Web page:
Streetcode Proposes New Rules for the Road - Heaviest Vehicle Bears the Weight of Responsibility

Heaviest Vehicle Bears Weight photo

Photo Julia Fullerton-Batton via Foxtongue @ flickr.

There is a highway code - a set of expected rules, best practices, and behaviors when manipulating your vehicle on those long ribbons of public road. There isn't, as of yet, much of a corresponding city street code - a set of guidelines that help walkers, bikers, scooter, truck, and car drivers - maneuver the streets of a city in a safe and (as important) polite way. New mobility consultant and WorldStreets editor Eric Britton is proposing the street code start with a fairly simple rule.

Respect Courtesy Compliance graphic
The biggest vehicle bears the burden of responsibility, and in the case of an accident, also the burden of proving innocence. If streets are for cars, as Britton says, than there isn't much need for this type of street code.

But if streets are multiple use vias (and in the U.K. 12 towns are adopting the 'shared space concept' to improve quality of life) where cars are just one player, Britton says:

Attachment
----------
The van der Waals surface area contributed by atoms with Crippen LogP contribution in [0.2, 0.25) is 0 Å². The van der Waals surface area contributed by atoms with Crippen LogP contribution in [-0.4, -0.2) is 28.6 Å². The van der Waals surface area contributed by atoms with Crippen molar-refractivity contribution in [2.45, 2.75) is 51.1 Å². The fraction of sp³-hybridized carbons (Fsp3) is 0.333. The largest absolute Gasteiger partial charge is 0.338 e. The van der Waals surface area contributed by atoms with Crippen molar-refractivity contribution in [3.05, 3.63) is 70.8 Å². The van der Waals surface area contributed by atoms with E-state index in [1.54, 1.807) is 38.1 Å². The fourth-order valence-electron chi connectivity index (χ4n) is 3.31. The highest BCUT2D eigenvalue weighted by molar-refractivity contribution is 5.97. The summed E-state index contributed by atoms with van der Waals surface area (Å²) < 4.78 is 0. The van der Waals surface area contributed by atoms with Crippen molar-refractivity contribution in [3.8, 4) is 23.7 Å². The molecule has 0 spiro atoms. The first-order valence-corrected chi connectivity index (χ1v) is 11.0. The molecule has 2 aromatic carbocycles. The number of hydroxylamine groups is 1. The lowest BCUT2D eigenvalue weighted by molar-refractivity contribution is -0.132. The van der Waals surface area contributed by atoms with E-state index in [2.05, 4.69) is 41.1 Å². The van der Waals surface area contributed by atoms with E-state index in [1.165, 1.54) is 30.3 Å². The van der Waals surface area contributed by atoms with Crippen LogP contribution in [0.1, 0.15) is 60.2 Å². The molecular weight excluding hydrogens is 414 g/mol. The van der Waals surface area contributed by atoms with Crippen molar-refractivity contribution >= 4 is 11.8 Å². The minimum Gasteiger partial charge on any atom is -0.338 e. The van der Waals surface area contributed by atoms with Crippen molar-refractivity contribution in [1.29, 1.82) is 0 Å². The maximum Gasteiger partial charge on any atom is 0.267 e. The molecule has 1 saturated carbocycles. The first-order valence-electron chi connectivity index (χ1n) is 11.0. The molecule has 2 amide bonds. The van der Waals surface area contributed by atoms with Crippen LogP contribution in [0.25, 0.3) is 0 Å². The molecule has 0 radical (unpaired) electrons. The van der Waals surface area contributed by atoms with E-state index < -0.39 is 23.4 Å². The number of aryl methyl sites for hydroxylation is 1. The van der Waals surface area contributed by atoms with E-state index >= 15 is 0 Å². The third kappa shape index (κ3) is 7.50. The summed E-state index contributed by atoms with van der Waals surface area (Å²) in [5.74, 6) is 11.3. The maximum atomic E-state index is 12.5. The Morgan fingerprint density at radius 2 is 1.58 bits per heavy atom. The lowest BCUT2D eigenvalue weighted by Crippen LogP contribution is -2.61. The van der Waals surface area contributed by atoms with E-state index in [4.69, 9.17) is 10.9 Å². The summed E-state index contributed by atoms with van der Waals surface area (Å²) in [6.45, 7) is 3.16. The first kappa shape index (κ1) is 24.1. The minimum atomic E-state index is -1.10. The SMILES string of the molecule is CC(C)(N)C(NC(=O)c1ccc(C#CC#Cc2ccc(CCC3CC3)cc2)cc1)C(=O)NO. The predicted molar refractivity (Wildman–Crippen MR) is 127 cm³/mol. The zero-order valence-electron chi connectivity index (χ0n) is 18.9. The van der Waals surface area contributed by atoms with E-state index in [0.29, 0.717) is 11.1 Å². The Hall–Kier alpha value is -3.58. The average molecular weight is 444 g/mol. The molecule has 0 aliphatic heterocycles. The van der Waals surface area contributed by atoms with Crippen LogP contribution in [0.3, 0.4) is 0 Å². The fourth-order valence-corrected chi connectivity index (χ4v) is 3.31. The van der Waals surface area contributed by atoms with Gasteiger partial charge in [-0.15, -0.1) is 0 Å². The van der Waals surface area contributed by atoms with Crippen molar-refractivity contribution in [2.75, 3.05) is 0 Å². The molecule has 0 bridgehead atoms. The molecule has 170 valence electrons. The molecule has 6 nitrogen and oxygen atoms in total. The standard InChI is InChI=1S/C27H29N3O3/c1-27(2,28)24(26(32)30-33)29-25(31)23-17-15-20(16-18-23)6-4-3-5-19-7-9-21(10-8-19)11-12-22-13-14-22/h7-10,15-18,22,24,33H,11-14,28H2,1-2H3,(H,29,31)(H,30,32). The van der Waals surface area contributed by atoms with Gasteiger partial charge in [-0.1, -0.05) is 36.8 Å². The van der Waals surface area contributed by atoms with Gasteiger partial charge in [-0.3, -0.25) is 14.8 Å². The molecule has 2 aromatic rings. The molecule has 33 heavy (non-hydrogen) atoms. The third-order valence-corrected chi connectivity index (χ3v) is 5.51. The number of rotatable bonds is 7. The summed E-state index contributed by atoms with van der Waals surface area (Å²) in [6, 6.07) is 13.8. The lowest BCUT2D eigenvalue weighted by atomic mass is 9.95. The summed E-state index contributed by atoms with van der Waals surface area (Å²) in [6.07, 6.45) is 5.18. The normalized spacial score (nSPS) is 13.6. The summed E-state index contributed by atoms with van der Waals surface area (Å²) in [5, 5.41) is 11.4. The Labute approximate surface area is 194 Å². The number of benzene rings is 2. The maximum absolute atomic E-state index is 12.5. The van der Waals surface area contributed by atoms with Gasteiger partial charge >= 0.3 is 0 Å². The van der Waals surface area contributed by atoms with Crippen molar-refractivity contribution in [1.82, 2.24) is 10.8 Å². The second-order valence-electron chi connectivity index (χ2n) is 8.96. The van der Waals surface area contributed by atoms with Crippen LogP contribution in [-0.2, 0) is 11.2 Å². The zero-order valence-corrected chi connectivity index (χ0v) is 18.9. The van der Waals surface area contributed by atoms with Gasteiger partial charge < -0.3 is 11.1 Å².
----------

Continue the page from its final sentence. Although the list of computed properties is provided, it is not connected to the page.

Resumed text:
"The idea responsibility for any accident on street, sidewalk or public space, is automatically assigned to the heavier faster vehicle. This means the driver that hits the cyclist has to prove his innocence."

The idea of a street code is not entirely new, but is starting to gain a little more traction as city planners think about designing streets on more of a shared use model.

Lest you think this seems utopian and far-fetched, in Belgium the insurance company automatically pays damages in collisions between cyclists or pedestrians and motor vehicles, no matter who’s at fault, according to a document on street codes on Livable Streets. Via: World Streets
Note: Graphic adapted by John Brooks via Livable Streets.
Read more about complete streets and shared streets
Watch for Bike Signs Not So Helpful
Taking Back the Streets: Cyclist Memorials
The Time Has Come for Complete Streets
Cyclists and Pedestrians Were Jerks in 1908, Too
The Amazing High-Tech Crosswalk Makes Pedestrians Safer

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